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Dwight Waldo (born September 28, 1913) was an American political scientist. He made a great
impact in modern public administration. His most influential work was The Administrative
State which was published in 1948. He was the vice-president (1976-77), then later, president (197778) of the National Association of Schools of Public Affairs and Administration. His other professional
leadership positions have included the vice presidency of the American Political Science Association
(1961-62), editor-in-chief of the Public Administration Review (1966-77), and the vice presidency of
the American Society for Public Administration (1985-86).
In recognition of his long service to the profession, the American Society for Public Administration
established the Dwight Waldo Award, given annually to an outstanding public administrator. To fully
understand and appreciate his contributions, we need to briefly shed into light the important
concepts of Public Administration prior and during Dwight Waldos time.
When Public Administration was first consciously conceptualized, certain conditions were defined:
(1) politics and Public Administration must be separate entities;
(2) its structure and processes are production-oriented;
(3) specialization of work;
(4) centralization in the name of control and coordination (executive decision-making); and
(5) business techniques are applicable in the public sector.
Because of this, the search for Public Administration as an autonomous science and as a specialized
field was encouraged. Since Public Administration is so diverse a subject, there were those who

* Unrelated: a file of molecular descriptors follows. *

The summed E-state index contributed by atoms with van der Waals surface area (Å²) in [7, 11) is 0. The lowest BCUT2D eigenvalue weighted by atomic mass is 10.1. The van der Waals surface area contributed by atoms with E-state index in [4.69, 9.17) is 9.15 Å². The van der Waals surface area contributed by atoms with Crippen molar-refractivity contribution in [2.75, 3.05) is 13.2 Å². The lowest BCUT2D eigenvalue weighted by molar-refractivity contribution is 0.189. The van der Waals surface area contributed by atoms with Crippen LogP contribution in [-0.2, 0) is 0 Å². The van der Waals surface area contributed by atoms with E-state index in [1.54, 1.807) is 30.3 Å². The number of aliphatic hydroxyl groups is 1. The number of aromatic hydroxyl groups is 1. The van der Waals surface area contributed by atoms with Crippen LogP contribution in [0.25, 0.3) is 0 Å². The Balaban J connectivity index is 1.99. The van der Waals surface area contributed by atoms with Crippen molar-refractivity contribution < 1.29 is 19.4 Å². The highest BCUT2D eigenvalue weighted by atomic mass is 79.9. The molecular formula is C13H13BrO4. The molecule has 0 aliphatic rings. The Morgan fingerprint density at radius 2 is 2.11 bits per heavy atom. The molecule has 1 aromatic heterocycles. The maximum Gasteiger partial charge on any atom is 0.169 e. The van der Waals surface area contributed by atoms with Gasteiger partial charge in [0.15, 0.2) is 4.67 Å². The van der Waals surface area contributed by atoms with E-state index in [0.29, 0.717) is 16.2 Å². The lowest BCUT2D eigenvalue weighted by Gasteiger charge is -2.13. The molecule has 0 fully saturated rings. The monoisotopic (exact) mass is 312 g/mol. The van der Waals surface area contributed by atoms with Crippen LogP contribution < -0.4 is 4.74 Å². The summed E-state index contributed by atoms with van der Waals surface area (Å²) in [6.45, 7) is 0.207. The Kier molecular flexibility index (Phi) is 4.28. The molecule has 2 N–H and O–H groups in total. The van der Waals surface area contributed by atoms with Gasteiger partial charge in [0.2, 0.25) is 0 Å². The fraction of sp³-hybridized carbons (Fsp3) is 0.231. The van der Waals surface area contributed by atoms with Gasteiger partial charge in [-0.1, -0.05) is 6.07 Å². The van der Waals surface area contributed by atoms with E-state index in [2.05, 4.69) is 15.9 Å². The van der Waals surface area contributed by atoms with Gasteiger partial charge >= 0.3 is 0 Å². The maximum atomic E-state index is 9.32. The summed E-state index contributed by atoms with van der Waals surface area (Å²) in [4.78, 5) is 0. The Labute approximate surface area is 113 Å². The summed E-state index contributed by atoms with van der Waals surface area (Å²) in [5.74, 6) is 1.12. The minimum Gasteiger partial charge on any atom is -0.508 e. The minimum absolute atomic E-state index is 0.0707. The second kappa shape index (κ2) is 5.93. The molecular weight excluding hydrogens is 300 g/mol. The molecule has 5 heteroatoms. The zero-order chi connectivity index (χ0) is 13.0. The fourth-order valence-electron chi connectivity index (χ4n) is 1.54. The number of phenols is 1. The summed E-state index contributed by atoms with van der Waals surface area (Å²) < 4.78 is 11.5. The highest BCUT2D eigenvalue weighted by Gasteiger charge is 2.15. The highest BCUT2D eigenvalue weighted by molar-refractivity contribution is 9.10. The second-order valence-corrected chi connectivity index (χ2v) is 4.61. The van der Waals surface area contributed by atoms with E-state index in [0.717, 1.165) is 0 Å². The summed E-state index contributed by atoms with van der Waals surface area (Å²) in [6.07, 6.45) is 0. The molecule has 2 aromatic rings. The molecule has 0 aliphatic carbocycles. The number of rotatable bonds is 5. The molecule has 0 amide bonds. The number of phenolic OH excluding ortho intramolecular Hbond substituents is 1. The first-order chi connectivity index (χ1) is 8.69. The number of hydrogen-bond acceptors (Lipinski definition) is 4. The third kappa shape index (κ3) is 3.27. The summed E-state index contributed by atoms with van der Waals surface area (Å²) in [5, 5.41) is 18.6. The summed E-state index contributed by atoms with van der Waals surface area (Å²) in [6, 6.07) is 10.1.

proposed new ideas.
One of the widely accepted was the Behavioral Approach. It was primarily concerned with
organization structure and management. It sought to modify or eliminate the hierarchical
organizational structures supported by Traditional Public Administration. Its supporters declare:
(1) focus on the study of actual behavior;
(2) Public Administrations structure and processes are employee-oriented;
(3) expanded range of work functions;
(4) decentralization to appeal to a wider range of human needs, and thus effectively motivate man in
the organization (participatory decision-making); (5) multidisciplinary in focus;
(6) fact-value dichotomy; and
(7) full use of scientific procedures.

Its basic difference from the first approach concerns the way organizations should be structured and
managed. Now, Dwight Waldo wanted Public Administration be noticed as a profession that
connected many disciplines, not independent from them. He asserted that the scientific method
failed to harmonize administration with democratic values. Previous ideas held that public managers
should go for a European style of detached, scientific administration, in which policies were to be
implemented objectively. He also said that public servants should become active, informed,
politically savvy agents of change, whose mission is to improve the human condition and strengthen
democracy. He proposed his four central ideas:
(1) There is an innate tension between democracy and bureaucracy that obliges career public
servants to protect democratic principles;
(2) The separation between politics and Public Administration is false. Public servants hold political
positions that require more than merely implementing policy set by elected officials;
(3) Public servants must negotiate efficiencies demanded by the scientific management movement
with due process and public access to government, and that scientific management and efficiency is
not the core idea of government bureaucracy, but rather it is service to the public; and
(4) a government cannot be run like a business. The Constitution and other democratic imperatives
must be honored.


The administrative state (1984).

The study of public administration (1955).
Perspectives on administration (1956).
Idea and issues in public Administration (1953)
Comparative public Administration
Temporal Dimension of Development Administration (1970)
Public Administration in Time of Turbulence (1971)